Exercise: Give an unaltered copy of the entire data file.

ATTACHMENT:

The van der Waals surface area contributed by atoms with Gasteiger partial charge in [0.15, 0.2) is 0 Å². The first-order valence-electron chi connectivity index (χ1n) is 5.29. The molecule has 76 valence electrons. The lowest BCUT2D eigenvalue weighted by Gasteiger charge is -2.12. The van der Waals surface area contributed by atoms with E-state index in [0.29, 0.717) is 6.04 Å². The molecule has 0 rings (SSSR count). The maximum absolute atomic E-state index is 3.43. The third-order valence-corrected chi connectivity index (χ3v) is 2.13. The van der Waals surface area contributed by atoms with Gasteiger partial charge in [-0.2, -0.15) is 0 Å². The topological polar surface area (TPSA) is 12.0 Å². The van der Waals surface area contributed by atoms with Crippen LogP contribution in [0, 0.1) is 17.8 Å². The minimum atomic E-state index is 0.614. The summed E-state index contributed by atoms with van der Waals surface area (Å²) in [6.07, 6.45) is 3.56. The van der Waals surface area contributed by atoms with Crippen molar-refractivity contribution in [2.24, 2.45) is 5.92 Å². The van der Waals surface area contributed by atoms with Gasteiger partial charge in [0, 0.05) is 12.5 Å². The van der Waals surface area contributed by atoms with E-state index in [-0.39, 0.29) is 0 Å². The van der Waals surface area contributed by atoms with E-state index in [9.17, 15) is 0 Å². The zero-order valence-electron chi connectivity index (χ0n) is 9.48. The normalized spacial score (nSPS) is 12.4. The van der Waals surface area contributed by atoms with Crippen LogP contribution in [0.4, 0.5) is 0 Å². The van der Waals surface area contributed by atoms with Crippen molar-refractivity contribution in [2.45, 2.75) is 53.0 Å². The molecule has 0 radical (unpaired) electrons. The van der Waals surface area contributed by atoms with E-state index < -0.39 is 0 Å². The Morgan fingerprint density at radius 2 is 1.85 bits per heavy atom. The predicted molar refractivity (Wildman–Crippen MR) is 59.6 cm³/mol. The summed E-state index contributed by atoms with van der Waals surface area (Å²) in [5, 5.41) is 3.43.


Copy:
The van der Waals surface area contributed by atoms with Gasteiger partial charge in [0.15, 0.2) is 0 Å². The first-order valence-electron chi connectivity index (χ1n) is 5.29. The molecule has 76 valence electrons. The lowest BCUT2D eigenvalue weighted by Gasteiger charge is -2.12. The van der Waals surface area contributed by atoms with E-state index in [0.29, 0.717) is 6.04 Å². The molecule has 0 rings (SSSR count). The maximum absolute atomic E-state index is 3.43. The third-order valence-corrected chi connectivity index (χ3v) is 2.13. The van der Waals surface area contributed by atoms with Gasteiger partial charge in [-0.2, -0.15) is 0 Å². The topological polar surface area (TPSA) is 12.0 Å². The van der Waals surface area contributed by atoms with Crippen LogP contribution in [0, 0.1) is 17.8 Å². The minimum atomic E-state index is 0.614. The summed E-state index contributed by atoms with van der Waals surface area (Å²) in [6.07, 6.45) is 3.56. The van der Waals surface area contributed by atoms with Crippen molar-refractivity contribution in [2.24, 2.45) is 5.92 Å². The van der Waals surface area contributed by atoms with Gasteiger partial charge in [0, 0.05) is 12.5 Å². The van der Waals surface area contributed by atoms with E-state index in [-0.39, 0.29) is 0 Å². The van der Waals surface area contributed by atoms with E-state index in [9.17, 15) is 0 Å². The zero-order valence-electron chi connectivity index (χ0n) is 9.48. The normalized spacial score (nSPS) is 12.4. The van der Waals surface area contributed by atoms with Crippen LogP contribution in [0.4, 0.5) is 0 Å². The van der Waals surface area contributed by atoms with Crippen molar-refractivity contribution in [2.45, 2.75) is 53.0 Å². The molecule has 0 radical (unpaired) electrons. The van der Waals surface area contributed by atoms with E-state index < -0.39 is 0 Å². The Morgan fingerprint density at radius 2 is 1.85 bits per heavy atom. The predicted molar refractivity (Wildman–Crippen MR) is 59.6 cm³/mol. The summed E-state index contributed by atoms with van der Waals surface area (Å²) in [5, 5.41) is 3.43.